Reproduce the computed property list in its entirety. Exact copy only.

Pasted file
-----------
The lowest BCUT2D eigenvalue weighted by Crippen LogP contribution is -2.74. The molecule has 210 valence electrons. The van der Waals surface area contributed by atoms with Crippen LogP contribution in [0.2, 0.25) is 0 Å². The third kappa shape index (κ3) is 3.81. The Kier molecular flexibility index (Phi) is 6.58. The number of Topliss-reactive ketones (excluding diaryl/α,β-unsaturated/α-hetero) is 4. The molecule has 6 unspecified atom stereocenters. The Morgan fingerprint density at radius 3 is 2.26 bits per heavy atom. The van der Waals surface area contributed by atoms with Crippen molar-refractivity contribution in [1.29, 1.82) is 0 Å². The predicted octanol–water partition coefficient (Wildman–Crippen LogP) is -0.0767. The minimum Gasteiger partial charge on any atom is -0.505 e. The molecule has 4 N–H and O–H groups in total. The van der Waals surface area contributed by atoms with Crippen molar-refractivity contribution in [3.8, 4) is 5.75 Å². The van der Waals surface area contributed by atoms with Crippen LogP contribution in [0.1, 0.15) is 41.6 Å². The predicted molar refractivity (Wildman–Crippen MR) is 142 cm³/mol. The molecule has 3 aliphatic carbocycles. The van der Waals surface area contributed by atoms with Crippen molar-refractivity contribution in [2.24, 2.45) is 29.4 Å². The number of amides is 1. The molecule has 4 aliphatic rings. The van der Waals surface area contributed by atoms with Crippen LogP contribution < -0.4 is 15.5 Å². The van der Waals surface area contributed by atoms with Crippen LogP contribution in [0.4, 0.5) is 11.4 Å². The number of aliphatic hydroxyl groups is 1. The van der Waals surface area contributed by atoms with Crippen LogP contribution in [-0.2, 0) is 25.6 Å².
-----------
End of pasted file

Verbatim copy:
The lowest BCUT2D eigenvalue weighted by Crippen LogP contribution is -2.74. The molecule has 210 valence electrons. The van der Waals surface area contributed by atoms with Crippen LogP contribution in [0.2, 0.25) is 0 Å². The third kappa shape index (κ3) is 3.81. The Kier molecular flexibility index (Phi) is 6.58. The number of Topliss-reactive ketones (excluding diaryl/α,β-unsaturated/α-hetero) is 4. The molecule has 6 unspecified atom stereocenters. The Morgan fingerprint density at radius 3 is 2.26 bits per heavy atom. The van der Waals surface area contributed by atoms with Crippen molar-refractivity contribution in [1.29, 1.82) is 0 Å². The predicted octanol–water partition coefficient (Wildman–Crippen LogP) is -0.0767. The minimum Gasteiger partial charge on any atom is -0.505 e. The molecule has 4 N–H and O–H groups in total. The van der Waals surface area contributed by atoms with Crippen molar-refractivity contribution in [3.8, 4) is 5.75 Å². The van der Waals surface area contributed by atoms with Crippen LogP contribution in [0.1, 0.15) is 41.6 Å². The predicted molar refractivity (Wildman–Crippen MR) is 142 cm³/mol. The molecule has 3 aliphatic carbocycles. The van der Waals surface area contributed by atoms with Crippen molar-refractivity contribution in [2.24, 2.45) is 29.4 Å². The number of amides is 1. The molecule has 4 aliphatic rings. The van der Waals surface area contributed by atoms with Crippen LogP contribution < -0.4 is 15.5 Å². The van der Waals surface area contributed by atoms with Crippen LogP contribution in [0.4, 0.5) is 11.4 Å². The number of aliphatic hydroxyl groups is 1. The van der Waals surface area contributed by atoms with Crippen LogP contribution in [-0.2, 0) is 25.6 Å².